I am 34 years old and have suffered through 2.5 years of infertility including 2 angel babies. My dream has always been to be a mom, and I never imagined that dream would be so difficult to attain. I am married to a wonderful man who is the best husband and daddy anyone could hope for. Our dreams came true when we adopted our son, Jackson, in August of 2010. Our lives became even more blessed and full when our daughter, Addison, was born in February 2011. Please join us on our journey - where surprises are just part of the fun!
I have been having some irregular bleeding for the last two months (shocker, I know, coming from someone who went through years of infertility), so my OB/Gyn sent me for an ultrasound. She sent me to the same place that confirmed my first miscarriage, back in 2008. I have walked by that office in the past couple of years going to another office a few times, and each time my stomach flipped. So I knew I would have a reaction, I just wasn't sure what to expect.
The circumstances were so similar - fill my bladder so that it feels like it will burst any second, do a trans-abdominal and then a trans-vaginal ultrasound. I was lying there on the table while I heard the "click clicking" of the ultrasound machine and felt the familiar pressure on my belly, and the tears started coming. Luckily the ultrasound tech was very professional, kept his eyes on the screen, and didn't pay attention to me. How could I have explained those tears to him? There was something about lying on that table, seeing the screen and hearing the clicking, feeling the probe, smelling the office, etc that brought me back to not just that fateful day in April of 2008, but to all of the terrifying ultrasounds I endured in those years before Jackson entered my world and lit it up with joy. I kept taking deep breaths, talking to myself in my head, reminding myself that my two sweet babies were waiting for me back home....but the pain just swept over me. The grief, loss, and trauma of those miscarriages has, for the most part, faded into the background of my life. While none of it could ever be forgotten, I can go most days without thinking deeply about it all. Every day, when I see the faces of my children, I think about what we endured for them, and I celebrate. But that's usually as far as it goes. I don't usually cry, I don't feel the need to dwell on the past, and I choose to relish in my blessings. But, today, lying on that table, it was as if I was right back in the middle of those "dark days." Every emotion I was experiencing made no sense - it was almost like I couldn't even believe my two children were back at home taking their naps. No amount of self-talk was adding any logic to this wholly visceral experience for me. It was quite astounding, to tell you the truth. The pain of the past seemed to just overwhelm me.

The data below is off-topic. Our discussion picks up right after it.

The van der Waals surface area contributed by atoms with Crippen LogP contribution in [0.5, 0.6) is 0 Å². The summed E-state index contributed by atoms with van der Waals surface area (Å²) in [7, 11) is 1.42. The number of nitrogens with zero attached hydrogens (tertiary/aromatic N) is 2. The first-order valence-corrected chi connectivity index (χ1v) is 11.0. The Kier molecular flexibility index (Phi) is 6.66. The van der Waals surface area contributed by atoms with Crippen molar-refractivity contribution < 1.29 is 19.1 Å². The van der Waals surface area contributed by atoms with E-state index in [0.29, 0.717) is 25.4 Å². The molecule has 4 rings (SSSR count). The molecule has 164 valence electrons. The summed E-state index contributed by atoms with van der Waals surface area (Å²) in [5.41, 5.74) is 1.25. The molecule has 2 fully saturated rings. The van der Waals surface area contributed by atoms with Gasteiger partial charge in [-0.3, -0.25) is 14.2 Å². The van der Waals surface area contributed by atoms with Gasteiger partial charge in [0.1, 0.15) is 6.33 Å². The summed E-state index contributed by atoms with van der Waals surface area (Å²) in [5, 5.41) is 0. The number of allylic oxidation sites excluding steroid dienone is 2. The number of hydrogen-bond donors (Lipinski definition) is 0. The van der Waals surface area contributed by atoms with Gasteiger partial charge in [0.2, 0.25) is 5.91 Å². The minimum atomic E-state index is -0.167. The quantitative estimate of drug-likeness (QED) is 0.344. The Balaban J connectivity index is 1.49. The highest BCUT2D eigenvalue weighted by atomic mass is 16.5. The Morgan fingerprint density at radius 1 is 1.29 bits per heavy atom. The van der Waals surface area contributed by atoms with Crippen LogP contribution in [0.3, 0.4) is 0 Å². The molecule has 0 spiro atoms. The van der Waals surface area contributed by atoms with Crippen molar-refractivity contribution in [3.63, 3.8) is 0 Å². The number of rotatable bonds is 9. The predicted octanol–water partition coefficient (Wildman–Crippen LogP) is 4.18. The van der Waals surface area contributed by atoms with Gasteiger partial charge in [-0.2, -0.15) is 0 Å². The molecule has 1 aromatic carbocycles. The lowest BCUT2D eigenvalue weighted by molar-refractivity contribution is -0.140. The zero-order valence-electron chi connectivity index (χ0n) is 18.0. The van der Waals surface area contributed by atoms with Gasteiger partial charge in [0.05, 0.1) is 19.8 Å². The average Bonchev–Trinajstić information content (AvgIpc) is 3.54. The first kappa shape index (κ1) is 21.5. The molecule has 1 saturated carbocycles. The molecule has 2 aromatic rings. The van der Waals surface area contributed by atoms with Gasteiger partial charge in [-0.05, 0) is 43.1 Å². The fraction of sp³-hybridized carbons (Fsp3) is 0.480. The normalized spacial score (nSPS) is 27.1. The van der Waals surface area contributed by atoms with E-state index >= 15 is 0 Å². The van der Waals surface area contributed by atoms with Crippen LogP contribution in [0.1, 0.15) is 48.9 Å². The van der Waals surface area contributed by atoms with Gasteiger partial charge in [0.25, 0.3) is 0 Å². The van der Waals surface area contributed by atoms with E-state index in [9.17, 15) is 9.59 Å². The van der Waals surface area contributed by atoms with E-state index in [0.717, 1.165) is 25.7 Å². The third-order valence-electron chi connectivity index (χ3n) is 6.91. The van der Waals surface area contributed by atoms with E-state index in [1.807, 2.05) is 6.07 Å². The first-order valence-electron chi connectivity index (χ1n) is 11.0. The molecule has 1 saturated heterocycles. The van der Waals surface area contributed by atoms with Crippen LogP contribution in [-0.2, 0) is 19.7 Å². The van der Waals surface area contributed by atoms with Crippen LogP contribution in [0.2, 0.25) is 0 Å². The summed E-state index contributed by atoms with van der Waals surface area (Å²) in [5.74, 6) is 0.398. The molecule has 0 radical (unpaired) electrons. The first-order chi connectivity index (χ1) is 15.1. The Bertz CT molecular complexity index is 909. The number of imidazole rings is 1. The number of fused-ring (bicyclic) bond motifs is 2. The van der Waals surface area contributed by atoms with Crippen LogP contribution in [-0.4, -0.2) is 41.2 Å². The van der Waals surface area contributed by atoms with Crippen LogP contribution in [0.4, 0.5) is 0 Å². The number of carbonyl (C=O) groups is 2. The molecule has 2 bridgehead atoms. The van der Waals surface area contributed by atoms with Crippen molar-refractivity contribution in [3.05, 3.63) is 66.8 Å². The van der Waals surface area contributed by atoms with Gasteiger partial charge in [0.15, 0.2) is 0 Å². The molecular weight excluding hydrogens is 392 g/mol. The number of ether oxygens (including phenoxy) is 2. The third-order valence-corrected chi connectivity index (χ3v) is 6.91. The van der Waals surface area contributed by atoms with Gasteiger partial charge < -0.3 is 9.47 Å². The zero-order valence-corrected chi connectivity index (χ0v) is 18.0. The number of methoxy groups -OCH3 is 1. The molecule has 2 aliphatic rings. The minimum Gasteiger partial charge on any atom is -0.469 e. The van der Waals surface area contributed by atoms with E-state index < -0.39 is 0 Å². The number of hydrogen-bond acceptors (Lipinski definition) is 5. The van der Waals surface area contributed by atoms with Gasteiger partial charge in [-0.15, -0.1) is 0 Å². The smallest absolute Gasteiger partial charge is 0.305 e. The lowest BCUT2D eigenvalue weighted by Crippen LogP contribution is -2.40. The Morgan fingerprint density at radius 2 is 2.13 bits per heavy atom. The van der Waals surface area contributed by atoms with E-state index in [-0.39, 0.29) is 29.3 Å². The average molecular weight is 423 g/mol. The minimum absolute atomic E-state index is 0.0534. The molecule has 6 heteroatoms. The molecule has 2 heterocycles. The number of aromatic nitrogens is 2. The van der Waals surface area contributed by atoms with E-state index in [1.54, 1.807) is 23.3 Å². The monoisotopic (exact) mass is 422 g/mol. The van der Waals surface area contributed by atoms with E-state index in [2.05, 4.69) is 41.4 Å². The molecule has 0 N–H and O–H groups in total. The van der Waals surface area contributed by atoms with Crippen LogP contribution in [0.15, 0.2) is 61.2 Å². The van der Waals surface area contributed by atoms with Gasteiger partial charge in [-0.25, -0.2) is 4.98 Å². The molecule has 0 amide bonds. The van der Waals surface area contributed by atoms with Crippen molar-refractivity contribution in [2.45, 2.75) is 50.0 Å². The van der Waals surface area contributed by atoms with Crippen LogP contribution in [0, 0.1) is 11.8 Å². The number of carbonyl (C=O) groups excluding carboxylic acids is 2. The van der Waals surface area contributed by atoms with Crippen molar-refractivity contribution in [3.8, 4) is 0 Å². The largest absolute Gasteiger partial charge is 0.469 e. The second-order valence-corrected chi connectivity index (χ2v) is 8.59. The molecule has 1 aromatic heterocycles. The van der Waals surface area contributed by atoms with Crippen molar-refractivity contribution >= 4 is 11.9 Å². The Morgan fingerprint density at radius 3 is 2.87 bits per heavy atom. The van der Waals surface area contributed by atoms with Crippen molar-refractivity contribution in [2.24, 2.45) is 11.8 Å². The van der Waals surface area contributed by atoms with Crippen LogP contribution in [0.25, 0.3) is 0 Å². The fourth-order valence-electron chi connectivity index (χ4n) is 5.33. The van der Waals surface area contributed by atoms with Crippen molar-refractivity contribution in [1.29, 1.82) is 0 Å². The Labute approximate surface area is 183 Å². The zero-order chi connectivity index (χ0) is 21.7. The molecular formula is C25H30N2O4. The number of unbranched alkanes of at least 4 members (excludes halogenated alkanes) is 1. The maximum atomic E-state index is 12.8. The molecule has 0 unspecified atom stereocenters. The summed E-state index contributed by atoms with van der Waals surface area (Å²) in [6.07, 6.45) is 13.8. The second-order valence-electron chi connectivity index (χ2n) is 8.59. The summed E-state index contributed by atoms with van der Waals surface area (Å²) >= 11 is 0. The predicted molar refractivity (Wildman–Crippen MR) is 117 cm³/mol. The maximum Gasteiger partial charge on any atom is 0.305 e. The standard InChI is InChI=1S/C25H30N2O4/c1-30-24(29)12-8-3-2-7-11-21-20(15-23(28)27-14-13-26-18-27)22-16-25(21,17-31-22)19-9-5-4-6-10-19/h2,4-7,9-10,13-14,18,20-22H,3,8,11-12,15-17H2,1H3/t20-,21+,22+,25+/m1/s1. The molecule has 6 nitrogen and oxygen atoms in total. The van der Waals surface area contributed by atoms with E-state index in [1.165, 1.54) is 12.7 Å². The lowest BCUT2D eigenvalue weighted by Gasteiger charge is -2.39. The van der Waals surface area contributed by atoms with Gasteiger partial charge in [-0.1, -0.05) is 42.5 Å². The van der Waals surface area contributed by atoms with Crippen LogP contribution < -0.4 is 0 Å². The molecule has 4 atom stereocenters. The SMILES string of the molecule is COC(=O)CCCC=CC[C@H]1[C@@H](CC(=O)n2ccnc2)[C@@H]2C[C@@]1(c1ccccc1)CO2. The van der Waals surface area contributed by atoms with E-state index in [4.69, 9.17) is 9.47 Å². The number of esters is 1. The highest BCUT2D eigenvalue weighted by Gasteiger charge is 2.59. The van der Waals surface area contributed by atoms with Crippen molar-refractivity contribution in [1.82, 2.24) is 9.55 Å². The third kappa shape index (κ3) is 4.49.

I suppose that the timing has something to do with it, as we just passed the holidays. Every Christmas, I think about (and we often mention it at least once in our home) our Christmas-that-was-not-to-be. In 2009, I found out that our second baby had passed just 6 days before Christmas. And 4 days before Christmas, I underwent surgery to remove her from my body. So, every Christmas, that pain is just slightly closer to the surface for me. Again, I don't dwell, and I mostly use it to remember her, remember where we came from, and remember to enjoy every second of where we are. But it is there, as well it should be. Those babies were MY babies. They deserve to be remembered as such.
Everything I experienced is textbook for a trauma-related reaction. Those of us who have suffered through infertility and/or loss KNOW that it is a traumatic experience, or series of experiences. Today was just a reminder. And the memories came flooding back. I'm glad they did, though. I need to remember where I have been, to truly appreciate where I am. And where I am is completely and totally my dream come true.